Steve Wozniak: Net neutrality rollback ‘will end the internet as we know it’

Apple co-founder Steve Wozniak penned an op-ed on Friday with a former Federal Communications Commission chairman, urging the current FCC to stop its proposed rollback of Obama-era net neutrality regulations.

In the op-ed published by USA Today, Wozniak and Michael Copps, who led the FCC from 2001 to 2011, argued the rollback will threaten freedom for internet users and may corrode democracy.

“The path forward is clear. The FCC must abandon its ill-conceived plan to end net neutrality,” wrote Wozniak and Copps. “Instead of creating fast lanes for the few, it should be moving all of us to the fast lane by encouraging competition in local broadband connectivity and pushing companies to deliver higher speeds at more affordable prices. It’s the right thing for us as consumers and as citizens.”

Net neutrality is a longstanding digital principle that internet service providers should treat all web traffic equally and fairly. This means providers cannot prefer one website or service over the other by granting unequal loading speeds or by blocking or slowing content.

In 2015, the FCC passed a resolution to reclassify providers like public utilities and subjected them to tougher regulations. The now-Republican-led FCC wants to erase the reclassification with the “Restoring Internet Freedom” proposal.

The proposal drew a record 22 million public comments and media attention over the past few months. In July, tech giants such as Google, Facebook and Amazon spoke out against the proposal in a “Day of Action” protest. Internet providers AT&T and Comcast  raised eyebrows when they declared support for net neutrality and the day of action, although the rollback of the rules would benefit them.

Wozniak and Copp urged FCC Chairman Ajit Pai to heed the public cries against the proposal.

“Sometimes there’s a nugget of truth to the adage that Washington policymakers are disconnected from the people they purport to represent,” they wrote. “It is a stirring example of democracy in action. With the Internet’s future as a platform for innovation and democratic discourse on the line, a coalition of grassroots and diverse groups joined with technology firms to insist that the FCC maintain its 2015 open internet (or ‘net neutrality’) rules.”

Opponents of net neutrality took a blow on Thursday, when the Senate voted 59-41 to advance Pai’s re-nomination as FCC Chairman. Once the Senate votes again next week to confirm Pai’s re-nomination, Pai will remain at his position for another five years.

One net neutrality advocacy group started a petition to urge the Senate to fire Pai. The group, Free Press, says it collected more than 10,000 votes in the first 24 hours.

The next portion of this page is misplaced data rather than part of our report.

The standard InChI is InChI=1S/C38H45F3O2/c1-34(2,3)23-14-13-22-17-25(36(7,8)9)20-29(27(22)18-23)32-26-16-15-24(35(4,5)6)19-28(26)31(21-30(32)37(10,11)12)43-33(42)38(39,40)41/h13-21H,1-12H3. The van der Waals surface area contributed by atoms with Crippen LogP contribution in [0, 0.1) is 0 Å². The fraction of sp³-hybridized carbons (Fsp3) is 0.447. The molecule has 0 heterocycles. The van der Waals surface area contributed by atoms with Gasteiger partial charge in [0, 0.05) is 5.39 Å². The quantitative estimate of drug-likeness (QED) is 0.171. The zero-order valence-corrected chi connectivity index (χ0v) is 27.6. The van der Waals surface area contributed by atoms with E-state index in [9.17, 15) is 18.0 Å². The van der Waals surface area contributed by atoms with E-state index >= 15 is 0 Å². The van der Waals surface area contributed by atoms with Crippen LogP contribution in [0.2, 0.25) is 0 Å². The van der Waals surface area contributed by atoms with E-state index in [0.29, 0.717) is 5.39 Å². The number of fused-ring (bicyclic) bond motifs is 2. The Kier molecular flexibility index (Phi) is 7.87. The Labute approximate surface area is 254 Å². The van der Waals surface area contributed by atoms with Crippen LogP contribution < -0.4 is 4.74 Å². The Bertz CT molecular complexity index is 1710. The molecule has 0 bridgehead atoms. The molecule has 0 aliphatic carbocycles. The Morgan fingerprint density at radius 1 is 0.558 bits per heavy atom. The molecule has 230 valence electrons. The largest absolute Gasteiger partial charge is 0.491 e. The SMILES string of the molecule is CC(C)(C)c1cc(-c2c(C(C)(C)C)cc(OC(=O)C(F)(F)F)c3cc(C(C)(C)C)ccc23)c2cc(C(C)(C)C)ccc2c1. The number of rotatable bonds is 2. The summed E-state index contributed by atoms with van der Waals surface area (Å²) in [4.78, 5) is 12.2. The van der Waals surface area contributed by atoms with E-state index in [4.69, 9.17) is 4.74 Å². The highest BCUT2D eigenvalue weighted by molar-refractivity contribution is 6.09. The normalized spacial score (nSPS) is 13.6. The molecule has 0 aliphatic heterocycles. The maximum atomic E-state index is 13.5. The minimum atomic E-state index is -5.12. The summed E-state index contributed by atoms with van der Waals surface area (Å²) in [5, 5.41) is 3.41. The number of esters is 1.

“Since he joined the Commission, he’s worked to undo policies designed to protect internet users, communities of color and poor people,” reads the petition. “He’s failing at his job.”

Photo: Steve Wozniak, who co-founded Apple Computers with Steve Jobs in 1976, gestures during his address to business leaders at Woz Live in Sydney on May 14, 2012. (TORSTEN BLACKWOOD/AFP/Getty Images)


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  • Makikiguy

    Was that pic photoshopped????

  • Steve Wozniak did not invent the personal computer and his ideas about the Internet are totally wrong. Apple has a fast lane to consumers because it built its own content delivery network that doesn’t share bandwidth with anybody else. The more money a company spends on its own network, the faster it gets its content to consumers. This is a basic reality of the Internet and has been for 30 years. If he wants to opine about the design of floppy disk controllers I’ll listen, but this op-ed is utter nonsense.

    • You Must Be Joking

      ??? The irrelevant show comes to town.

    • gtoscanini

      I think the problem is that no matter what infrastructure you have like in your Apple example, the service providers can limit the access to your infrastructure to the consumer unless companies like Apple pay for that fast lane. That is my understanding. Apple’s infrastructure does not connect you to the internet, the service provider does so in general they hold all the keys.

      • Lotsa things could happen, that doesn’t mean there’s any likelihood of their happening in real life. Apple bypasses the Internet by connecting direct to the ISPs.

  • sarrahsue

    hey listen to the jews, they need this! they are only thinking of your best interests as did obama!

  • You Must Be Joking

    “Opponents of net neutrality took a blow on Thursday…”
    Actually, it was the *supporters* of net neutrality who took the sucker punch.